There was one draggle-tail as I kept my
eye on, as well as I could servin' inside.
She looked as if she didn't know the taste
o' meat, an' she'd two or three o' her beg-
gar brats 'angin' on to 'er. She was sich a
time, an' she looked so scared when she see
me a-lookin' at her, that I felt sure she was
up to no good. Presen'ly I see her slip
a pertatur into her skirts, an' out I shouted.
For a wonder M. see her too, and cotched
her 'and, an' pulled out a bag witli a good
four pounds o' pertaturs in it, that M. 'ad
let 'er prig afore his wery nose. Out she
busts screechin' an' cryin' for mercy, an'
talkin' about the lots o' 'ungry kids she'd
got at 'ome. " Send for the pollis, M.
give her in charge this minute, M.," says
I. But M. wouldn't 'ave it. He gives her
a look, and then he gives her a lectur', and


pretty strong he pitched it I'll say that
for him, for M. can't abide sich mean ways
but then could you believe it, sir?
he give her the pertaturs ! I never was so
disgusted in all my born days, an' so I told
him, right out afore all the people in the
shop. I felt downright ashamed o' my 'us-
band makin' hisself sich a soft afore them,
as was sure to take adwantage of it. And
M. worn't content with that. He must
find out where that old 'ussy lived, an'
bother his 'ead to git her work. If she
'adn't been sich a old fright fit a'most to
be his mother I should ha' thought there
was more in it than M. was willin' to own
to. We've got two of her boys a-workin'
for us now. I don't say they don't do their
work, an' I hain't caught 'em priggin' yet.
They knows I looks after 'em pretty sharp.
But we shall see some day who's right.


What's bred in the bone, you know, sir,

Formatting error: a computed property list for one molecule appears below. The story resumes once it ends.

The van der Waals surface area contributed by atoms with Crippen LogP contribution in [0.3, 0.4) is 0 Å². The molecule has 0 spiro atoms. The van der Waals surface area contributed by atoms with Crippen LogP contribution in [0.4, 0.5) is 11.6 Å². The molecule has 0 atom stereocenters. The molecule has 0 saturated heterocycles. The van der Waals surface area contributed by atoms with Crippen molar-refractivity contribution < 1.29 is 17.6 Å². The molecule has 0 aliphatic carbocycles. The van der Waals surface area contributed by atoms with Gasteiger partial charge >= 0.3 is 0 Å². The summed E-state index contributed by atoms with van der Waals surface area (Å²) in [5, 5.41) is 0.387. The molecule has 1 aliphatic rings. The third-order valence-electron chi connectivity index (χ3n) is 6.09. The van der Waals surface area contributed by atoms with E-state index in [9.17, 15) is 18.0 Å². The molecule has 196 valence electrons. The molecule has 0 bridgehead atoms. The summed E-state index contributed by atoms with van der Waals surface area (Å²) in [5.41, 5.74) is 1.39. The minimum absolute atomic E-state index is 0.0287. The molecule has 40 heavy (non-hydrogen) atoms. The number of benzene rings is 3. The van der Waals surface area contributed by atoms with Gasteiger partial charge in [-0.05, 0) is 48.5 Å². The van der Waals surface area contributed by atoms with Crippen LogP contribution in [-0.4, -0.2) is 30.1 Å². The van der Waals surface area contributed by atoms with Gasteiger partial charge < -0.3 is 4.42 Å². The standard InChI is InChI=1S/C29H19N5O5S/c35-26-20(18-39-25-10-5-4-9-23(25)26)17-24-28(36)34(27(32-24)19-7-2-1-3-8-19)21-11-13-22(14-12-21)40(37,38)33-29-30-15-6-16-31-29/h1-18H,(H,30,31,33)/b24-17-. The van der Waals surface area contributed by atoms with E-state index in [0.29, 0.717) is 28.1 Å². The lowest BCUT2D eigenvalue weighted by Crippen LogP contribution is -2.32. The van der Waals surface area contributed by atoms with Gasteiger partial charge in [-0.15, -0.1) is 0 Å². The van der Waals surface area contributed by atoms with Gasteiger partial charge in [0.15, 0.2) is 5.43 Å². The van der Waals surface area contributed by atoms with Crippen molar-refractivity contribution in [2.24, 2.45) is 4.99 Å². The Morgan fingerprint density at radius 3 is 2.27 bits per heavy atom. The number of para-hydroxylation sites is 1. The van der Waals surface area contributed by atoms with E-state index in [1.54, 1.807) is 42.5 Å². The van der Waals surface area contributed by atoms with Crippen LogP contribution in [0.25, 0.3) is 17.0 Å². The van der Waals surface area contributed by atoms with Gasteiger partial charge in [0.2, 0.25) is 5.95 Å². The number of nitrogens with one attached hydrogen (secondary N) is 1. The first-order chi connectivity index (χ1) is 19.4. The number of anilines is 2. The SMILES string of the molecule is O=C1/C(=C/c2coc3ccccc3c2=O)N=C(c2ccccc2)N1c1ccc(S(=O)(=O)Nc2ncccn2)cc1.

won't come out o' the flesh. It ain't re-
spectable to emply sich wulgar riff-raff in
a shop like ourn. Them's my opinions,
sir, and I don't care who knows 'em.'




' How on earth can it be made for the
money ? ' is a remark often made, when
the money has been paid, by the purchas-
ers of 'cheap, natty -looking' articles. Such
articles, in reality, are not cheap, because
they are not really made, but simply put
together with sufficient showiness and adhe-
siveness to last until they havelocen bought.
When the bloom has suddenly vanished, and
the dissolution of continuity suddenly takes
place, the buyers who, fancying that they


had got unheard-of bargains, had bestowed
cheap pity on the makers of the cheap
wares, proceed to lavish unmeasured abuse
upon those l knavish ' people. But if the
conditions under which such scamped work
is ' finished ' at the East End were gener-
ally known, a good many of its disappoint-
ed after all, the prices given being taken
into consideration, not really defrauded
purchasers would still, I think, continue to
pity ' the poor creatures who made it.'

One day a ragged, dirty little toddler
so little that, after having drummed in
vain upon the door, she was obliged to ask
a passer-by to use the knocker for her
came to my house, and told the servant
that she had been sent to ' fetch the

When I went out to the poor little
woman, she told me that I must come at
once, because mother was taken so bad


father would have come, but he was too
busy, she was to say, and she must hurry
back to her work poor little toddler ! so
would I come at once please, because,
please, she'd to show me where it was ?

She gave me the name of her mother,